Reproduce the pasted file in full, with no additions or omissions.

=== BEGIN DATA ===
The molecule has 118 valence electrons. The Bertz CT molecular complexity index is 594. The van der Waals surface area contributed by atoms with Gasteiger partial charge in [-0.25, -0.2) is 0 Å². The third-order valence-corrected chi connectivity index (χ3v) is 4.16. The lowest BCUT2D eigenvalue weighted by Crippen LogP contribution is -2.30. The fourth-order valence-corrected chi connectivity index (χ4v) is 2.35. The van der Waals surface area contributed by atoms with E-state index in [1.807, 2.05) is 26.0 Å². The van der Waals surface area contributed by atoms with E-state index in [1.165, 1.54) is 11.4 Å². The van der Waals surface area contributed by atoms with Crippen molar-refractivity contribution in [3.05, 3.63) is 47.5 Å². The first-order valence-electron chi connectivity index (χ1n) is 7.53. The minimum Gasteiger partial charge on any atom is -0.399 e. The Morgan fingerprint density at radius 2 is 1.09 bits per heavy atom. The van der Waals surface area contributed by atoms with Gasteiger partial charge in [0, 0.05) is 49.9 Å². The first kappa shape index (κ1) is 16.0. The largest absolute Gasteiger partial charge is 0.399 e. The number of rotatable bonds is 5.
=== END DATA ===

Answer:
The molecule has 118 valence electrons. The Bertz CT molecular complexity index is 594. The van der Waals surface area contributed by atoms with Gasteiger partial charge in [-0.25, -0.2) is 0 Å². The third-order valence-corrected chi connectivity index (χ3v) is 4.16. The lowest BCUT2D eigenvalue weighted by Crippen LogP contribution is -2.30. The fourth-order valence-corrected chi connectivity index (χ4v) is 2.35. The van der Waals surface area contributed by atoms with E-state index in [1.807, 2.05) is 26.0 Å². The van der Waals surface area contributed by atoms with E-state index in [1.165, 1.54) is 11.4 Å². The van der Waals surface area contributed by atoms with Crippen molar-refractivity contribution in [3.05, 3.63) is 47.5 Å². The first-order valence-electron chi connectivity index (χ1n) is 7.53. The minimum Gasteiger partial charge on any atom is -0.399 e. The Morgan fingerprint density at radius 2 is 1.09 bits per heavy atom. The van der Waals surface area contributed by atoms with Gasteiger partial charge in [0, 0.05) is 49.9 Å². The first kappa shape index (κ1) is 16.0. The largest absolute Gasteiger partial charge is 0.399 e. The number of rotatable bonds is 5.